It’s not just weapons that can be improved either, as you can also gain perks by completing challenges. These are good because certain perks you want might require you to play differently than what you would do usually. For example, if you wanted to have increased movement whilst crouched, then you need to kill 10 enemies with stealth takedowns in order to gain it, which might not be something you would naturally do otherwise. It’s a great system and it’s a system that I think a number of titles would benefit from having as it requires a bit more skill to unlock the specific thing you want rather than having a point to spend and you then simply choose it from a big list.
Of course, the big question a lot of people will be asking when it comes to Wolfenstein II: The New Colossus on the Switch will be how does it look and play. We all know that it’s not going to look as good on the Switch as it does on other consoles because it’s a handheld device after all. It does showcase some of the best, realistic looking graphics on the system to date and it ran at a (seemingly) steady 30 frames-per-second with very minor hiccups here and there. The more the area opens up, however, the more the graphics do suffer as a consequence, but it never affected my experience or enjoyment of the game.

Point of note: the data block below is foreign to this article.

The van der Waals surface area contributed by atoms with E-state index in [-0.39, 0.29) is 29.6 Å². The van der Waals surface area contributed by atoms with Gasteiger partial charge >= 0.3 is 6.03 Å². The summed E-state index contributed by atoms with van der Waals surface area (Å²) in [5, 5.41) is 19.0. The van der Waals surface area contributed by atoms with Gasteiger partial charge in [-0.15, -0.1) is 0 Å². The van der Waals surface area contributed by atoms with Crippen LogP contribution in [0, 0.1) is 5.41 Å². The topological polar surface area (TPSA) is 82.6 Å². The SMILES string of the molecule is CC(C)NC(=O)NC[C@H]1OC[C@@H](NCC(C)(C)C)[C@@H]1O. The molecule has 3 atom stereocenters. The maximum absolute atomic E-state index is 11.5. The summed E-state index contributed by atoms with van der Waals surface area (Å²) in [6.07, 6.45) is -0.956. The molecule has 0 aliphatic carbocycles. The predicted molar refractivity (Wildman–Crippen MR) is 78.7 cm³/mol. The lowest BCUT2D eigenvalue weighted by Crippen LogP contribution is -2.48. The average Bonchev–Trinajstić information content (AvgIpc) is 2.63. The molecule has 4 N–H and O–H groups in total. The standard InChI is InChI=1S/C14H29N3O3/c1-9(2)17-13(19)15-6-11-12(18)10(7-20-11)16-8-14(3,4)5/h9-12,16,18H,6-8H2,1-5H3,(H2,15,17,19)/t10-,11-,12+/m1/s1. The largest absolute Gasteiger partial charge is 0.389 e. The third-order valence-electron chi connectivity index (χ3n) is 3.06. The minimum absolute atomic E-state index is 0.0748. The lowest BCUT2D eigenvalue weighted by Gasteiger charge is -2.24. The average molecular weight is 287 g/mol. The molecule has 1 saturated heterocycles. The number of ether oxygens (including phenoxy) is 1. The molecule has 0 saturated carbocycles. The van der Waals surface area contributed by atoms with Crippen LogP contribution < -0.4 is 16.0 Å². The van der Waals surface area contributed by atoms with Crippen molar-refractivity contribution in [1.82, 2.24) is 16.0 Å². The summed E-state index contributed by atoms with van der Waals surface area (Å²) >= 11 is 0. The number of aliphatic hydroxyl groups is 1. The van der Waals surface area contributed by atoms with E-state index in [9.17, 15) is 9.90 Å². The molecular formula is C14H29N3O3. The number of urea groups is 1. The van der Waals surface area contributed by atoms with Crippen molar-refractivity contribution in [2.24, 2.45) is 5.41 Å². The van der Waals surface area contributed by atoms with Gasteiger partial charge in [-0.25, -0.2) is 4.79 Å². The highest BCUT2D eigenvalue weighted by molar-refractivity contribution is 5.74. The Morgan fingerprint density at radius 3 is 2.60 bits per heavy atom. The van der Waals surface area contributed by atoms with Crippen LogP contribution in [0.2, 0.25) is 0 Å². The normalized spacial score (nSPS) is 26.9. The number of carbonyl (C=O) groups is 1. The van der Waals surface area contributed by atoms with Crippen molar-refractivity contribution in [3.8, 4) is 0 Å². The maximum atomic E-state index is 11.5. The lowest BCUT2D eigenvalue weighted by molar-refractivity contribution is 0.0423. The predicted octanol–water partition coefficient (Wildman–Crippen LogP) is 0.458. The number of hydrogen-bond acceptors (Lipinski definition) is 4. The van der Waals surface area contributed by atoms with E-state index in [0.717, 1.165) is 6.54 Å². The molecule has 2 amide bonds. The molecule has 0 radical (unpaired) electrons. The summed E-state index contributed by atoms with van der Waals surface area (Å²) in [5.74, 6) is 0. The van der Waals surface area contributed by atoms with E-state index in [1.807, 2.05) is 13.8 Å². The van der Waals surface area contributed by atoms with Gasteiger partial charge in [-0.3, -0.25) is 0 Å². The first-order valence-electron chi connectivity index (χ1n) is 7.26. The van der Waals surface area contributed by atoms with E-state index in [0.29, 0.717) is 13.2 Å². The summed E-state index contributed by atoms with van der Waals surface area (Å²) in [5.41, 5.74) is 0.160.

Now that was playing in TV-mode. Unfortunately, playing in portable mode results in even more blurriness, it isn’t terrible or game-breaking but it is very noticeable at times. That, of course, is the compromise you have to take if you want to play it as a handheld title. If you take a step back and think about it, you’re playing a powerhouse of a game released less than a year ago that was designed for home consoles much more powerful than the Switch, which is a tiny handheld device, and the only thing that’s noticeable is that it’s blurrier than before, I think that’s excusable for most. But if you do want the superior experience, there’s no doubt that you should play it on the TV.